Square Peg in a Round Hole

Expectations drive how people treat one another, how they react to certain situations, and a person’s ability to adjust and feel at home in a new location. We have expectations for sure, as to how a new country will look, how her people will relate to us, and even how quickly we will learn their language and enjoy their food. Yet, not only do we, the ex-pat, cross-cultural, and Christian workers have such expectations, but the people we serve have them as well.

When expectations collide, we want to go home.

We think we are flexible and can so easily adjust to a new place and people, but in reality, we’re just square pegs trying to fit in round holes. As a person who’s had edges shaved over thirty years of ministry, I can say it’s a painful process. I am not the same person I was when I left on my first trip overseas in 1986, or even when I started working with Laotian refugees during high school and college, but I have learned a few lessons along the way.

The people you serve may not be aware of their expectations.

As a person who has most likely had some kind of training or orientation before heading into service, you know that things will look different. You know that you’re leaving the comfort and known of home to travel to a place that pushes you outside that comfort zone and is unknown in what it will bring. Those you serve aren’t moving or changing—you’re invading their space, and as a result, you’re the one called to adjust, not them.

Adjust you will. It might be in learning another language, living as they live, or dressing more conservatively. It might be all of the above and more. You knew that upfront. It’s what you signed up for. That doesn’t make it easy, and the effort to live up to one’s expectations is hard enough, much less to try to live up to those of others.

Finding balance means giving without breaking.

Yes, we will need to shave off our rough edges to be able to effectively bring the good news of the gospel to this people group, but we should never lose ourselves in the process. Part of the growing process in cross-cultural work is helping nationals learn to accept you, differences, and all. In one of the countries where we served, strong Arabic coffee was the drink of choice. I don’t drink coffee. With the loving help of my husband, acquaintances and friends gradually learned that I would be happy to accept a cup of tea instead. Who didn’t drink coffee during visits? Carol.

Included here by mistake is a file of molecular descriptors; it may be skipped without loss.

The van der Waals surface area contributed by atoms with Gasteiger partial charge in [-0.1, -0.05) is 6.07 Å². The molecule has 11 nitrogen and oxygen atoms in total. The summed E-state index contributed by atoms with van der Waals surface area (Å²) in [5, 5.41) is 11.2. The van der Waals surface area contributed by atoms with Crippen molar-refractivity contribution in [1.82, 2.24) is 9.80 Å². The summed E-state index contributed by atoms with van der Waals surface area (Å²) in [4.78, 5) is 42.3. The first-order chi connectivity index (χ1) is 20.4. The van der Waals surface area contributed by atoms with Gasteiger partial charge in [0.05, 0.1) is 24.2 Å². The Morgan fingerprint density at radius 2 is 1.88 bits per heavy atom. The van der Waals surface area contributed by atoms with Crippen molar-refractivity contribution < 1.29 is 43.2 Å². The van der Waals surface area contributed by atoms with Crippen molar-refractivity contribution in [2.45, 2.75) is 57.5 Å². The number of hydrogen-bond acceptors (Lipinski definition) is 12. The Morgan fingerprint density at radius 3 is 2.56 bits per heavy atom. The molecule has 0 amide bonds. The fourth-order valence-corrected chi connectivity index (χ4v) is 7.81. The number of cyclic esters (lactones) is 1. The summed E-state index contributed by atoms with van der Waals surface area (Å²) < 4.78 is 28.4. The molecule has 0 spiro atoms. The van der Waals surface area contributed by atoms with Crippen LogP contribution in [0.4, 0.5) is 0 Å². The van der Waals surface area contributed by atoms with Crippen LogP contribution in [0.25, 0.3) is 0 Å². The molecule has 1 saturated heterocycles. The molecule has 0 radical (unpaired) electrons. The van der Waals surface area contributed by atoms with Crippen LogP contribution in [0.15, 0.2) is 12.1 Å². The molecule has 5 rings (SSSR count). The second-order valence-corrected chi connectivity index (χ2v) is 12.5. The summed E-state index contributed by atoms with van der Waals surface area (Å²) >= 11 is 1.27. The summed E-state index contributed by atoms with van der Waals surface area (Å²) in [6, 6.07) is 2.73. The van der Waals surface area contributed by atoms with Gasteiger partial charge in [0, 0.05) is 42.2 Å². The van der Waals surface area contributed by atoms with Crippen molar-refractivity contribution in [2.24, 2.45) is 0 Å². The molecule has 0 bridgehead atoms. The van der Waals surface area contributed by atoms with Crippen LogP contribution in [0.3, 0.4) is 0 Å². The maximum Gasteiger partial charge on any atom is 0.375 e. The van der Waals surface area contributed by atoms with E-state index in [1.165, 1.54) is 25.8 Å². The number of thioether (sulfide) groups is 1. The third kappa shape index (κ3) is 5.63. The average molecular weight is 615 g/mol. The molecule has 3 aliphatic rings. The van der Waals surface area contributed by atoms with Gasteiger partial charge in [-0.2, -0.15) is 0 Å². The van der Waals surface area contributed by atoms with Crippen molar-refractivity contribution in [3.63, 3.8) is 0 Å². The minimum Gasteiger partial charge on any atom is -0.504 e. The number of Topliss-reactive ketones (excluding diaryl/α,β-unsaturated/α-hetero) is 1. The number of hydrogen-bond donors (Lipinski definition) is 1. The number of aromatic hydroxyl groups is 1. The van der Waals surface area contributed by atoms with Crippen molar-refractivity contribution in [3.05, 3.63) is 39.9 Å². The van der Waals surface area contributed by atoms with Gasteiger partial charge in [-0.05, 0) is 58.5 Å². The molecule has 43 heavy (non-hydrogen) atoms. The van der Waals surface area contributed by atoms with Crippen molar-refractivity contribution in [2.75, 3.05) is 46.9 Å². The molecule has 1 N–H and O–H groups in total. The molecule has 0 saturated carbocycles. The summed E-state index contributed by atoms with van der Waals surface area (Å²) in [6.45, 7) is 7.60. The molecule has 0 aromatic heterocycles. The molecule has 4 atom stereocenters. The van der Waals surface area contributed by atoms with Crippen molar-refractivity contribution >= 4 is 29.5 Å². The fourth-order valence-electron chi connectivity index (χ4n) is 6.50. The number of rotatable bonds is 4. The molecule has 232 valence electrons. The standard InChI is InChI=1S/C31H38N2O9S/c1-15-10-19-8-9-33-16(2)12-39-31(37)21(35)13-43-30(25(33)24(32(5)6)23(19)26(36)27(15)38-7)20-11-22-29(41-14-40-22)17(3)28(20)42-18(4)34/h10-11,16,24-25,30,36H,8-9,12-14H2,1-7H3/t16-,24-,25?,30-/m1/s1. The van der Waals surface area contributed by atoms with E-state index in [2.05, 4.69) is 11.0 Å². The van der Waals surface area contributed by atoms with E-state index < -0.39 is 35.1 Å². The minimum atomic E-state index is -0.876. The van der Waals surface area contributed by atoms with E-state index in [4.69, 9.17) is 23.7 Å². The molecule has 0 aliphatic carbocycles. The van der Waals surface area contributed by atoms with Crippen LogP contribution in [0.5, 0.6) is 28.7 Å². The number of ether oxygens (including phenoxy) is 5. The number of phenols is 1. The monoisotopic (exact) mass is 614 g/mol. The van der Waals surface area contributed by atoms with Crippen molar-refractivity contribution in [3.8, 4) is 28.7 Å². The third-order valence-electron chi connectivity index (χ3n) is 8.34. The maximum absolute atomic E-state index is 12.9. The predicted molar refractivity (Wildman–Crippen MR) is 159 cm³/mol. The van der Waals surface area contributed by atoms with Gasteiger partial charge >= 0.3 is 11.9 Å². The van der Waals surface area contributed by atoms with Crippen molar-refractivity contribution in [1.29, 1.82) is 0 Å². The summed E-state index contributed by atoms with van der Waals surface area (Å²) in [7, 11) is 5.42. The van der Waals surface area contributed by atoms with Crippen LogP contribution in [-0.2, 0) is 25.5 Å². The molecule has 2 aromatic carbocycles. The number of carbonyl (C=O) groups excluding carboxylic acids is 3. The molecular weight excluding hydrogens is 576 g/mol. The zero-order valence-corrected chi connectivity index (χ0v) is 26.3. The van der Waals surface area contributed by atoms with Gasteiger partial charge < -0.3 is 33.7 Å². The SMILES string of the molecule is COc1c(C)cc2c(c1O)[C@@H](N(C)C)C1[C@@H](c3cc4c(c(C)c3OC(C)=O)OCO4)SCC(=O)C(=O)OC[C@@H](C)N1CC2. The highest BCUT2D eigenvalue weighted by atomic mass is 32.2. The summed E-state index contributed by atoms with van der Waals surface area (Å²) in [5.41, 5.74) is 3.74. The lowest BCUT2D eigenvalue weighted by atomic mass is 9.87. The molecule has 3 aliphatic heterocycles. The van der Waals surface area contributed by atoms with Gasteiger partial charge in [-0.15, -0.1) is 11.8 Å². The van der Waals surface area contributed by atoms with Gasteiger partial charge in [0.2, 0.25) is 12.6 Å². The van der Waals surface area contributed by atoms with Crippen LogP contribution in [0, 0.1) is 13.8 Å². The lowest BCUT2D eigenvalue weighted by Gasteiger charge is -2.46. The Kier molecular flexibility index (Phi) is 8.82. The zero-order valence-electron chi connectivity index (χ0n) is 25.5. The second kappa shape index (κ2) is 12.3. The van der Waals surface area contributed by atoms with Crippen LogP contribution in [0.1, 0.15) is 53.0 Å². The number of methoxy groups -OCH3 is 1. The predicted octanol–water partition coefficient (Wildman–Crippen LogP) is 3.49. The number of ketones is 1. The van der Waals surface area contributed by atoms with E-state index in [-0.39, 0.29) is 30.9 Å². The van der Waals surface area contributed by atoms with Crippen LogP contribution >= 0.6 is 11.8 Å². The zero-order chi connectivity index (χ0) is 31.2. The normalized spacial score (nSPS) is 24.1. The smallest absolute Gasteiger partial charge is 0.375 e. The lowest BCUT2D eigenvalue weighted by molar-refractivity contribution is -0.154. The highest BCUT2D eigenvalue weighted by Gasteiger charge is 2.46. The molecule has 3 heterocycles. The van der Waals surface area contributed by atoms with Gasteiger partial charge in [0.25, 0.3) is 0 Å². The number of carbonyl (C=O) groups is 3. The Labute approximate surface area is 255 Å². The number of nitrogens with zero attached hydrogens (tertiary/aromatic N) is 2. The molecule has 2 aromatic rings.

Because I had an “out” with tea, I could get by with not drinking coffee. Sometimes we can hold on to those personal preferences because there’s a way out. At other times, we just have to say no, because it goes against our values and beliefs. These are teachable moments when we can help our friends to understand better who we are and why we choose to do or not do certain things.

Expectations also come with team life.

Not only do we struggle when nationals have expectations for us, but also teammates. They want us to shave off an area of expertise or training because they have a felt need to be filled by a warm body. This is tough and takes a lot of prayer and wisdom, but we also have to learn how to teach our teammates. If God has called me to this place to serve in evangelism and discipleship, I don’t want to get lost in administration or teaching ESL, simply because there’s an empty spot. As with other issues, we all must learn to do things outside our wheelhouse from time to time to serve the greater good, but long-term commitments to tasks or responsibilities that take us away from our focus mission can be a sure sign the longing for home is soon to come. Finding a healthy balance takes communication and prayer with and for your team.

Pegs can be moldable when put in the Potter’s hands.

When you’re feeling the pain of adjusting to a new culture or someone’s expectations, turn to the Lord for help. Ask him to turn the hard edges of your life into moldable clay to his glory. The more we’re made into his likeness, the more the expectations of others have less effect on our pride and hearts.

Grace and Peace

To find out more about learning to adjust to new cultures, check out my latest book Not in Kansas Anymore: Finding Home in Cross-Cultural Service. It’s available in e-book and paperback formats.

2 thoughts on “Square Peg in a Round Hole

  1. So true! As a team leader, it was always a challenge to know whether I was the square peg or if I needed to walk a team member through the shaving process!

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